Minimum Wage Trends: Understanding Past and Contemporary Research
Publication Date: October 2006
Publisher(s): Economic Policy Institute
Author(s): Liana Fox
The federal minimum wage of $5.15 is currently at its lowest real (i.e., inflation-adjusted) value in over 50 years. Historically, when the federal government has failed to raise this floor, states have stepped in. In fact, a greater percent of the U.S. workforce is currently covered by higher state minimum wages than ever before. Twenty-two states plus the District of Columbia have minimum wages above the federal rate, covering 58% of the nation's labor force.
This Briefing Paper examines the evidence regarding the economic effects of state minimum wage increases, identifying the beneficiaries of an increase as well as any potential negative consequences. Analysis of the 2005 Current Population Survey reveals that the workers potentially affected by a minimum wage increase are mainly adults who typically work full time and provide significant income to their families.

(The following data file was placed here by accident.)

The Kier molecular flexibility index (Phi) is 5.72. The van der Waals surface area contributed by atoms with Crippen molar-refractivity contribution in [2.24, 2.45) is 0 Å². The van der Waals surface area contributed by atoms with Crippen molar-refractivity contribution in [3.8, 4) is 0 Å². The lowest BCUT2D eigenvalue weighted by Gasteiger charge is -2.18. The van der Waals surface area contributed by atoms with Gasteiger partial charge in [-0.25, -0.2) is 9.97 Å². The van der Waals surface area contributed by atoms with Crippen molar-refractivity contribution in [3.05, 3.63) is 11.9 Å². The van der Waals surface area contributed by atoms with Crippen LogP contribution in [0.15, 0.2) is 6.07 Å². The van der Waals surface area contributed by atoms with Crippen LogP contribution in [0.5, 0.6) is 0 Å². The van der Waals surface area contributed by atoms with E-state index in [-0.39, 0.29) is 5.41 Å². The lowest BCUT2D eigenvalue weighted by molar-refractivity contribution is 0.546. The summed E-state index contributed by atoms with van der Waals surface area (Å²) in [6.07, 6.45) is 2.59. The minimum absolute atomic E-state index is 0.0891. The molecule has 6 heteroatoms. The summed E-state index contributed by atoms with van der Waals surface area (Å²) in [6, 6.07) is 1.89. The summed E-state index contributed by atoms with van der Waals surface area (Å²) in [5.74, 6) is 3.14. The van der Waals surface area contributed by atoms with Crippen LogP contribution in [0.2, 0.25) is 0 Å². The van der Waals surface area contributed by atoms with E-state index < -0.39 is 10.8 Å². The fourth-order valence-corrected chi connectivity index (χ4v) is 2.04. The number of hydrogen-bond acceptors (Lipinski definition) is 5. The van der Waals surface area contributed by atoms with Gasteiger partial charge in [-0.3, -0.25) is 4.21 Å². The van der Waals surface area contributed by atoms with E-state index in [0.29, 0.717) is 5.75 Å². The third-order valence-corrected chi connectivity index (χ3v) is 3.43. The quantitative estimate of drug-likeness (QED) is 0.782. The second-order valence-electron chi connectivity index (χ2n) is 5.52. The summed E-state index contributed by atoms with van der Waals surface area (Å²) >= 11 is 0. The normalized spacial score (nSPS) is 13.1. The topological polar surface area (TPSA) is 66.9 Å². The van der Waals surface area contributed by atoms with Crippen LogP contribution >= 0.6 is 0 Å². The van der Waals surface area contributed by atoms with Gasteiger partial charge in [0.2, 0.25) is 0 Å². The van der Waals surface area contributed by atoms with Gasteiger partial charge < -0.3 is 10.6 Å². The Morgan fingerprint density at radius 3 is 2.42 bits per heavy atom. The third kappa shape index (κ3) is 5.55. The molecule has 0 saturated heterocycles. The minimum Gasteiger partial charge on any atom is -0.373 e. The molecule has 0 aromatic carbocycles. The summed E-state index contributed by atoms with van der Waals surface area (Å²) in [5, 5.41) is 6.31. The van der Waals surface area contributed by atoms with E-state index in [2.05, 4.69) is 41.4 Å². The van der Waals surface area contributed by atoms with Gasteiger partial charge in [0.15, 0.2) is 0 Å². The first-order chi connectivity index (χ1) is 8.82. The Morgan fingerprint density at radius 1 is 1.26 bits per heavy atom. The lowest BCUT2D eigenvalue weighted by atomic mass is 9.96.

If the federal minimum wage were increased to $7.25 per hour by 2008, 14.9 million workers would see their wages rise. The vast majority (80%) of workers affected are adults age 20 and above. Twenty-six percent of these workers are parents, and as a result over 7.3 million children of low-wage workers would see their parents' income increase if the federal minimum wage was increased to $7.25 per hour by 2008. From a historical perspective, this demographic portrait is consistent with the make-up of workers benefiting from the last federal minimum wage increase (Bernstein and Schmitt 1998).